A Nebraska man was sentenced to 18 months in prison for making threats against Colorado's Secretary of State Jena Griswold, while an Iowa man was charged with making threats against Arizona elections officials. File Photo by Bob Strong/UPI | License Photo
Oct. 7 (UPI) -- The Justice Department on Thursday announced two actions involving threats against election officials, leading to the sentencing of a Nebraska man in one incident and the arrest of an Iowa man in a separate investigation.
A federal judge sentenced Travis Ford, 42, of Lincoln, Neb., to 18 months in prison for making multiple threats on Instagram in connection with an election official. Ford made the threats against Colorado's Secretary of State Jena Griswold, a Democrat. He entered a guilty plea for making the threat to a public official.
Ford invoked the name of wealthy philanthropist George Soros, in his threats.
"Do you think Soros will/can protect you? Your security detail is far too thin and incompetent to protect you," Ford said in one of his threats, according to the Justice Department. "This world is unpredictable these days. Anything can happen to anyone."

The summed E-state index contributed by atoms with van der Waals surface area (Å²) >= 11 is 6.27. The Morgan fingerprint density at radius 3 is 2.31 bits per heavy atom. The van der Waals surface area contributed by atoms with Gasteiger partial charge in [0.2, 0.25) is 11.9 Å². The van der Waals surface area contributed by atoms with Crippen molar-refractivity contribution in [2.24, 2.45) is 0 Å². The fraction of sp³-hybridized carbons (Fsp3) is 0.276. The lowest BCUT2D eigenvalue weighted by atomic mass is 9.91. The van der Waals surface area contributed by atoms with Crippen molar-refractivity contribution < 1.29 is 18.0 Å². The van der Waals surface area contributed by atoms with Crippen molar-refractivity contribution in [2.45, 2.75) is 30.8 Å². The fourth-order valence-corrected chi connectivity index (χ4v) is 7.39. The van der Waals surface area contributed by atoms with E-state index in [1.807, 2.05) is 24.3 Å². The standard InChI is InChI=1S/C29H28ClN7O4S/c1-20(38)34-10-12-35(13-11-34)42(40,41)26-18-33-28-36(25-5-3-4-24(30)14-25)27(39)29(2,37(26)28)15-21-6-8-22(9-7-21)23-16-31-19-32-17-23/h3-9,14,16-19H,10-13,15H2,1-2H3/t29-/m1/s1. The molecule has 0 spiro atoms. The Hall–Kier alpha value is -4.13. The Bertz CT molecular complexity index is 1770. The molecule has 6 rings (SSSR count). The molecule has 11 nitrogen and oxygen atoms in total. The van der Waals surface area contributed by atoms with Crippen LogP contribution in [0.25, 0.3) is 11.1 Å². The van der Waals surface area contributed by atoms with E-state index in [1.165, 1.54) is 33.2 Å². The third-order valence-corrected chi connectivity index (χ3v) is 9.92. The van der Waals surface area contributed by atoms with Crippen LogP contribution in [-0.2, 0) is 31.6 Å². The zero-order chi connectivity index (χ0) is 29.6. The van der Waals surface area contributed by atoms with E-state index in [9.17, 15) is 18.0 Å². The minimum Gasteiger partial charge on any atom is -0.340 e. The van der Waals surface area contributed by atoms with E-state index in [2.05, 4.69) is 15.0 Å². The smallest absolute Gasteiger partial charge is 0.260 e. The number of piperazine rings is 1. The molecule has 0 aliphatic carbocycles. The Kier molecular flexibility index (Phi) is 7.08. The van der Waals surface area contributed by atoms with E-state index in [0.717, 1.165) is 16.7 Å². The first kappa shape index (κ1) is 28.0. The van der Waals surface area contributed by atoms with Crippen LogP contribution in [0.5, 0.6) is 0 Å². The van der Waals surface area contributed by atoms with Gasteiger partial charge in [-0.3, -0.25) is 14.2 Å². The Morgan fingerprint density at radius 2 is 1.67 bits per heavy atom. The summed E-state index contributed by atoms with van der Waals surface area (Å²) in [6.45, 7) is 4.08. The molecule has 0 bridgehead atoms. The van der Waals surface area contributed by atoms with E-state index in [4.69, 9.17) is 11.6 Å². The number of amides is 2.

In another case, Mark A. Rissi, 64, of Hiawatha, Iowa, was arrested in that state for allegedly sending a threatening communication to an election official on the Maricopa County Board of Supervisors in Arizona and the Office of the Arizona Attorney General.
A federal indictment said Rissi allegedly left a voicemail for the election official in September of 2021 with the Maricopa County Board of Supervisors, telling him, according to the Justice Department: "You're gonna die, you piece of [expletive]. We're going to hang you. We're going to hang you."
Rissi allegedly followed up with a message to the Arizona Attorney General's office in December of 2021, saying: "Do your job, [VICTIM], or you will hang with those [expletive] in the end. We will see to it. Torches and pitchforks. That's your future, [expletive]. Do your job."
Rissi is charged with two counts of making a threatening interstate communication and one count of making a threatening telephone call.
"Make no mistake, threatening election officials is a serious attack on our democratic process," said FBI Director Christopher Wray in a statement. "Today's sentence [of Ford] proves that the FBI and our partners will stand up to anyone who attempts to intimidate election workers for doing their jobs.
"The American voting system is secure and we are dedicated to ensuring it stays that way."